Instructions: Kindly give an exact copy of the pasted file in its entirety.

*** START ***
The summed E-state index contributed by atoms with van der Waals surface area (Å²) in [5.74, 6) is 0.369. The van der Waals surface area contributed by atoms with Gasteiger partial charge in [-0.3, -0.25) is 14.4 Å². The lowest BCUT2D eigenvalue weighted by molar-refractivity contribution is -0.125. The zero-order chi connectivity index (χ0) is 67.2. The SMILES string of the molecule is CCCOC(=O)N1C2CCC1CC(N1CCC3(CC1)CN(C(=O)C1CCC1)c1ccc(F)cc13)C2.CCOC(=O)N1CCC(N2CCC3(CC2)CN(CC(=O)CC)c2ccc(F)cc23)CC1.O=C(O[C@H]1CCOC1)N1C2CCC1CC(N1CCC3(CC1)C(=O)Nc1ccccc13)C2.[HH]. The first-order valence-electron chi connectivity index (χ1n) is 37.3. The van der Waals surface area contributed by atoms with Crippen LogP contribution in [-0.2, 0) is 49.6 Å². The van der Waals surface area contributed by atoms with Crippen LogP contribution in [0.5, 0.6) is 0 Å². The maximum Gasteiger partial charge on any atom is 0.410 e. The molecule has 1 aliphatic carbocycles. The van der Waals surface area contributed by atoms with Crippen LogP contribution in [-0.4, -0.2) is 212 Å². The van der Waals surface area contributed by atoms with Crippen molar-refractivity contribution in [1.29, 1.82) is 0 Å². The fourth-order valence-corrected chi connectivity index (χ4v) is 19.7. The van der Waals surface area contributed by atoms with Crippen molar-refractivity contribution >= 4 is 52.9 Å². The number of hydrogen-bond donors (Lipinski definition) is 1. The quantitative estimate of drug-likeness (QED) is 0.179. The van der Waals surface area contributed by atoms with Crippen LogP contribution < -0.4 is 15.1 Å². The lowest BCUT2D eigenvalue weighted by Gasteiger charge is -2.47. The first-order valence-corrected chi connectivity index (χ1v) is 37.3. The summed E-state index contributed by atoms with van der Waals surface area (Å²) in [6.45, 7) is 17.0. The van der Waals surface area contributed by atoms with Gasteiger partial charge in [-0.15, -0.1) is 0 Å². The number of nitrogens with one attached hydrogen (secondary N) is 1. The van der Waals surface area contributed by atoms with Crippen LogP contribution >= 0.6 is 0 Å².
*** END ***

The summed E-state index contributed by atoms with van der Waals surface area (Å²) in [5.74, 6) is 0.369. The van der Waals surface area contributed by atoms with Gasteiger partial charge in [-0.3, -0.25) is 14.4 Å². The lowest BCUT2D eigenvalue weighted by molar-refractivity contribution is -0.125. The zero-order chi connectivity index (χ0) is 67.2. The SMILES string of the molecule is CCCOC(=O)N1C2CCC1CC(N1CCC3(CC1)CN(C(=O)C1CCC1)c1ccc(F)cc13)C2.CCOC(=O)N1CCC(N2CCC3(CC2)CN(CC(=O)CC)c2ccc(F)cc23)CC1.O=C(O[C@H]1CCOC1)N1C2CCC1CC(N1CCC3(CC1)C(=O)Nc1ccccc13)C2.[HH]. The first-order valence-electron chi connectivity index (χ1n) is 37.3. The van der Waals surface area contributed by atoms with Crippen LogP contribution in [-0.2, 0) is 49.6 Å². The van der Waals surface area contributed by atoms with Crippen LogP contribution in [0.5, 0.6) is 0 Å². The maximum Gasteiger partial charge on any atom is 0.410 e. The molecule has 1 aliphatic carbocycles. The van der Waals surface area contributed by atoms with Crippen LogP contribution in [-0.4, -0.2) is 212 Å². The van der Waals surface area contributed by atoms with Crippen molar-refractivity contribution in [1.29, 1.82) is 0 Å². The fourth-order valence-corrected chi connectivity index (χ4v) is 19.7. The van der Waals surface area contributed by atoms with Crippen molar-refractivity contribution >= 4 is 52.9 Å². The number of hydrogen-bond donors (Lipinski definition) is 1. The quantitative estimate of drug-likeness (QED) is 0.179. The van der Waals surface area contributed by atoms with Crippen LogP contribution < -0.4 is 15.1 Å². The lowest BCUT2D eigenvalue weighted by Gasteiger charge is -2.47. The first-order valence-corrected chi connectivity index (χ1v) is 37.3. The summed E-state index contributed by atoms with van der Waals surface area (Å²) in [6.45, 7) is 17.0. The van der Waals surface area contributed by atoms with Gasteiger partial charge in [-0.15, -0.1) is 0 Å². The number of nitrogens with one attached hydrogen (secondary N) is 1. The van der Waals surface area contributed by atoms with Crippen LogP contribution >= 0.6 is 0 Å².